Fast-forward to the present, and the increasingly public presence of transgender persons. Trans women (born with male parts, but self-identifying, and often presenting, as women) would rather use the women's room than enter a men's room where they will both be exposed to men's private parts (urinals do not typically have stalls around them) and be subjected to the stares of men upon seeing a person who appears to be a woman in a men's space. The corollary scenario is also disturbing: a person sporting facial hair and dressed as a man entering a women's restroom is certain to raise red flags. Given the ongoing existence of Victorian-era segregated facilities, it makes perfect sense that trans persons of either gender would rather use the restrooms associated with the gender of their identity.
Unfortunately, that makes bigots uncomfortable. And as we saw (and continue to see) in the marriage equality struggle, the primary concern of bigots is preserving systems that oppress the people they hate.
Sex bigots love the Victorian norms of frail women and strong men. There is no place in their world view for same-gender attraction, or for any gender identity other than that which conforms to the organs one was born with between one's thighs. Anything that differs from these norms is perversion, deviance, abomination, and must be forced back into the narrow criteria of the norms. Sex bigots have largely lost the marriage battle, though some are still pressing for the right to discriminate based on religious bigotry. Losing does not go done easily for a bigot of any stripe--witness the continued existence of the Ku Klux Klan--and rather than be chastened by defeats in court and public opinion, sex bigots have simply shifted their hatred to trans issues, particularly where they impact public restrooms.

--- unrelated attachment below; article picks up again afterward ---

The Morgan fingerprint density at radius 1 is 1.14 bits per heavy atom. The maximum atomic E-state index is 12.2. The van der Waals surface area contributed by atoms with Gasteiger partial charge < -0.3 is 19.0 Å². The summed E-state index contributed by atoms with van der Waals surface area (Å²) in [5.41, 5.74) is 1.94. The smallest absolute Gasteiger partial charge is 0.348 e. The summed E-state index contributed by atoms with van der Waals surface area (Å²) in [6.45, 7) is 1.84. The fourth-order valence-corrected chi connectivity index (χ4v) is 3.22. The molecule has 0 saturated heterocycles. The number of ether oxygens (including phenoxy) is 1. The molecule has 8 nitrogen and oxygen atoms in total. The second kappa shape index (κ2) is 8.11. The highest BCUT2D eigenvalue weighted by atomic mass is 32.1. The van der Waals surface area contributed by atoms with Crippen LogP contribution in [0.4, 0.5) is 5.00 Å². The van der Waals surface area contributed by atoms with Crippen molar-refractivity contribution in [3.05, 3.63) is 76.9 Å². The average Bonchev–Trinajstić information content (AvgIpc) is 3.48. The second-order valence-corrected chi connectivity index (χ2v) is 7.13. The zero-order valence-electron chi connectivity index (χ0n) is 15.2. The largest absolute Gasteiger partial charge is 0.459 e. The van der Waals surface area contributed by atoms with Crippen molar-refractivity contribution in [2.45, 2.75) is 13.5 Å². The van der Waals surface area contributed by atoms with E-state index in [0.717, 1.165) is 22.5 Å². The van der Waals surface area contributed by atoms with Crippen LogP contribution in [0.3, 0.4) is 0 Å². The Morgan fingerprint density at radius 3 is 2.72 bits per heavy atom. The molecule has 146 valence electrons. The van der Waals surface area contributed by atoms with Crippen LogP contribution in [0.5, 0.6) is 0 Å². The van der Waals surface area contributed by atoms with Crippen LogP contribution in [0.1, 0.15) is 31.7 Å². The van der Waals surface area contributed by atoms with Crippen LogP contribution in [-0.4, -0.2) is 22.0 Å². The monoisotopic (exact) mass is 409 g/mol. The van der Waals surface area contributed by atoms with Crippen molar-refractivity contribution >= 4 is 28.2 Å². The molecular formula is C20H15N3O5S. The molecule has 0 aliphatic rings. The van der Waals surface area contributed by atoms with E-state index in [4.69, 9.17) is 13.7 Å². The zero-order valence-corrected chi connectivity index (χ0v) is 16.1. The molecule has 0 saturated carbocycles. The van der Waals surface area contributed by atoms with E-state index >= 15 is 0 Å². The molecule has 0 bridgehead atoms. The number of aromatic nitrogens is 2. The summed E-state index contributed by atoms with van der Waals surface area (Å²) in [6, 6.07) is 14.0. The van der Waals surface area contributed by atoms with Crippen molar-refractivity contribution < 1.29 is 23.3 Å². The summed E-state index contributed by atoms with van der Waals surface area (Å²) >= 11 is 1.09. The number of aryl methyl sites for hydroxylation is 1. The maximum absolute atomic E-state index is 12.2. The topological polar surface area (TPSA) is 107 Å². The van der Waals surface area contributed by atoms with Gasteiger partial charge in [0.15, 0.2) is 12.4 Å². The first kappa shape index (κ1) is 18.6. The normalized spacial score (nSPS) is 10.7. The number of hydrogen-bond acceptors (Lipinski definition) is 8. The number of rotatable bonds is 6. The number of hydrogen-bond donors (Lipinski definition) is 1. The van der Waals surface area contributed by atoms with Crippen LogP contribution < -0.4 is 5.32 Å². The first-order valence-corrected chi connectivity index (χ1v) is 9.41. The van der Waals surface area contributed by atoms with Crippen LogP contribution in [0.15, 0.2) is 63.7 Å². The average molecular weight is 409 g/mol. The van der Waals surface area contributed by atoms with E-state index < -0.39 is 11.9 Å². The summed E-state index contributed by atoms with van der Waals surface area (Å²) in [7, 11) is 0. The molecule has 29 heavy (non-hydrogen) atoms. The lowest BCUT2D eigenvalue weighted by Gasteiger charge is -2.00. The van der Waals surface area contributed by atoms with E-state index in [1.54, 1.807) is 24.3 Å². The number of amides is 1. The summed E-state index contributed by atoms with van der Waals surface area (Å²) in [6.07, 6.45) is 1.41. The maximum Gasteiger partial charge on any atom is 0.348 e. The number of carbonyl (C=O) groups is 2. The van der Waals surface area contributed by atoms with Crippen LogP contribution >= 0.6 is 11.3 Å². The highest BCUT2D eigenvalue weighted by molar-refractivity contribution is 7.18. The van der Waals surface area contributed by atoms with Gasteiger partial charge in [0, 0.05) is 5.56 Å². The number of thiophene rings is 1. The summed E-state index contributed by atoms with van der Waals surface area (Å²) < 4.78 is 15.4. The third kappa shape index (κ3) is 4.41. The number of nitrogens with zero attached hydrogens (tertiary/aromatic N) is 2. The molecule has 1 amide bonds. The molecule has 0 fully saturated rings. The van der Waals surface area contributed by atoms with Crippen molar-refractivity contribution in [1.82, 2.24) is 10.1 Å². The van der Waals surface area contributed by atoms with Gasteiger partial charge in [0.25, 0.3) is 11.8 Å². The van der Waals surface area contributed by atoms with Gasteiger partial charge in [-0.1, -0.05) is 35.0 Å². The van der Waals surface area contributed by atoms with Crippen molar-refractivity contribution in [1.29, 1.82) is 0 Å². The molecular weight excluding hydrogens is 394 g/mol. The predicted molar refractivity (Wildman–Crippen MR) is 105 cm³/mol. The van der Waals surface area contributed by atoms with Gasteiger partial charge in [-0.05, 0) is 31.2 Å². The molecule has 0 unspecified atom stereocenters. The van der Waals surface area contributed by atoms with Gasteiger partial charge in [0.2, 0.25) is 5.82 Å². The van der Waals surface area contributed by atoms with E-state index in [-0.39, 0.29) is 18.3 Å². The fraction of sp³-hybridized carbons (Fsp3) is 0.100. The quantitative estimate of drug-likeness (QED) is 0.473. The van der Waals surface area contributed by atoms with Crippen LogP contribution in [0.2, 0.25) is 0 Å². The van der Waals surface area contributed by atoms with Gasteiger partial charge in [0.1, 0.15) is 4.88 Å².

In prosecuting this phase of the sex war, the bigots have created a straw man: the leering pervert who wants to sneak into a women's room by claiming to be a trans woman, just so he can glimpse some women using the toilet. This threat is patently absurd: as I wrote above, the whole point of trans individuals being able to use restrooms that correspond to their identity is that someone presenting as a man would be completely out of place in a women's restroom, would be spotted immediately, and (unless it was an awkward accident, as happens to us all from time to time) chased out of that space. Add to this the reality that women's rooms have stalls with doors, so that the only place one is likely to actually see genitals out in the open is a men's room--a scenario that doesn't come up in the arguments of male sex bigots because they just don't see women being as perverted as they themselves clearly are. (Remember Mike Huckabee wishing he could've used his "feminine side" when he was in high school to play peeping tom in the girls' locker room?)
The reality is that gender-specific restrooms are an inefficient relic of the nineteenth century. Adding a gender-neutral restroom to a building that already has both male and female restrooms just increases that inefficiency. It makes the most sense to just follow the example of Lausanne Hall's first floor--and of 1990s dramedy Allie McBeal--and have a single, large restroom with enough stalls for everyone.
This will, of course, make the sex bigots uncomfortable. But at some point, we're just going to have to get their minds out of the gutter, and start acting like civilized people who can tolerate the presence of both men and women in the same bathroom.